How Ideologically Serious Were German officers? And Galland's "First and the Last"

May 2018
891
Michigan
Reading Adolf Galland's "The First and the Last", it seems that Galland had a somewhat antagonistic relationship with both Goring, and most of German High Command. Now, such claims in an autobiography of a former Nazi German General must necessarily be taken with a grain of salt, but in spite of soliciting evidence to to contrary on Historum, Galland comes across as one of the genuinely "clean" Wehrmacht officers: Guilty of being a German General in WWII, but committed no war crimes and (like Rommel), it seems he didn't join the Nazi Party. Unlike generals like Guderian or Manstein, who served on the Eastern Front (and almost certainly committed War Crimes), Galland served almost exclusively on the Western front, and all his aerial kills were against Western allies.

This does not preclude the chance that evidence may surface at a later date which implicates Galland in War Crimes. You never can tell with Nazi Generals in WWII. But for purposes of this discussion, assume Galland can't be linked to any war crimes with any degree of acceptable legal certainty.

In reading Galland's autobiography, one thing that strikes me is that the general cynicism and lack of respect for very senior officers (something common in the U.S. Army, trust me...we all told JCS jokes about the Pentagon and "The Good Idea Fairy") among many fighter pilots, including Galland himself, even as a lieutenant general in command of the Luftwaffe fighter arm. The complaints made by German pilots are not too dissimilar to complaints by NCOs and smart "joes" I knew in Iraq or Afghanistan: command doesn't care, they are out of touch, and those of us on the ground have a better idea of reality than fools in offices in Berlin Washington. The same complaints of lower enlisted/junior pilots against their senior command, in almost any war or army.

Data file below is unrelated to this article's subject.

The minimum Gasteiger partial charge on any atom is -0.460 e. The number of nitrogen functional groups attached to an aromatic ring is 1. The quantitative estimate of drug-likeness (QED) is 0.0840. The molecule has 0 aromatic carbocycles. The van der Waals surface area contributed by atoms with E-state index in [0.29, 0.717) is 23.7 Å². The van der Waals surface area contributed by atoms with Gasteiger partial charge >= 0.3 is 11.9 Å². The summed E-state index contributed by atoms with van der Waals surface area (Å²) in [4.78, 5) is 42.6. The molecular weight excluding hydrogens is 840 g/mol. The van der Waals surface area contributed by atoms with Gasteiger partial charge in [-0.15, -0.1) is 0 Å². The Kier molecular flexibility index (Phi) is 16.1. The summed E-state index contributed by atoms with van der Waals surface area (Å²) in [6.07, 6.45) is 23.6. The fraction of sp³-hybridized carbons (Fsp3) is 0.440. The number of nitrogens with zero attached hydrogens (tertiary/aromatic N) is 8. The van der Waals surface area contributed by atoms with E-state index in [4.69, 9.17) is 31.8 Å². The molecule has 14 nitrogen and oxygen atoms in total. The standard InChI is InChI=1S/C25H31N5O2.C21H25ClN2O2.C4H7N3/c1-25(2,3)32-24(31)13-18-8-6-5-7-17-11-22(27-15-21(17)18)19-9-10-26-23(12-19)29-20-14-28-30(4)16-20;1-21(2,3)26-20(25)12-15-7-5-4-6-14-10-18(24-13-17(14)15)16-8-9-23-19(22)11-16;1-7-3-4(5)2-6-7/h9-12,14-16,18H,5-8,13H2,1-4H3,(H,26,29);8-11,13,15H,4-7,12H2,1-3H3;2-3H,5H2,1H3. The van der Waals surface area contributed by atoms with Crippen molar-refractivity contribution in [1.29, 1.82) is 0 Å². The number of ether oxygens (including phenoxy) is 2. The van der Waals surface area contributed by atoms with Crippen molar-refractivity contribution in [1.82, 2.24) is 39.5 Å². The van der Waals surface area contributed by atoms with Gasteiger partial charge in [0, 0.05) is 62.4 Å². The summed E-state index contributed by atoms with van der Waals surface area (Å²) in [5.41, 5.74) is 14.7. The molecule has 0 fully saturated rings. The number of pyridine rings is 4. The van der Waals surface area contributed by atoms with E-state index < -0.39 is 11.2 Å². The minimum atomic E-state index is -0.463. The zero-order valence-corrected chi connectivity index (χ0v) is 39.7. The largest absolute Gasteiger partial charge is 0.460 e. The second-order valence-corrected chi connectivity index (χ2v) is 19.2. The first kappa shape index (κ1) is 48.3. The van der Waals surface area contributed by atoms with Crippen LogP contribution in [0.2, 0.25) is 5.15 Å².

A civilian outsider should not make too much of this cynicism, or lack of respect for the chain of command. To a certain extent, "grumbling" among the lower ranks is tolerated: enlisted "joes' will be "joes."

It can see a certain tolerance for this behavior in the army of liberal democracy (USA, UK, or most allied powers in practice except the Soviet Union), but one might think the Luftwaffe might take a harsher view on such insubordination. Apparently, not the case. It is somewhat amazing that the July 20 plot (and other plots against Hitler) were generally kept secret by the officers involved. Frequently, officers who disagreed with such actions still would not turn others in (at least, not until **** hit the fan and Hitler started arresting people). At times, I get the feeling that Galland and most of his (smart) fighter pilots were entirely sick of Goring, whom German pilots openly mocked as "the fat guy."

Sometimes it makes me wonder: what was the Germany Army's version of the "Reflective Belt" that often appears among GWOT veteran humor, particularly Army and Marine Corps. We all remember E-7s being detailed by stupid FOB CO's Mayor Cells to "monitor the PX" for soldiers not wearing their reflective PT belts. In a war zone. With Albanian snipers in the area (no bullshit). The "Reflective Belt Phenomena" that infected 1SGs and CSMs throughout the Army was a cultural tidal wave that took the U.S. Army by storm. The whole mess started off on the logic that there will be fewer vehicular accidents if all soldiers were reflective PT belts. I am not kidding in the least: Generals at the Pentagon actually thought this was a good idea...in a war zone.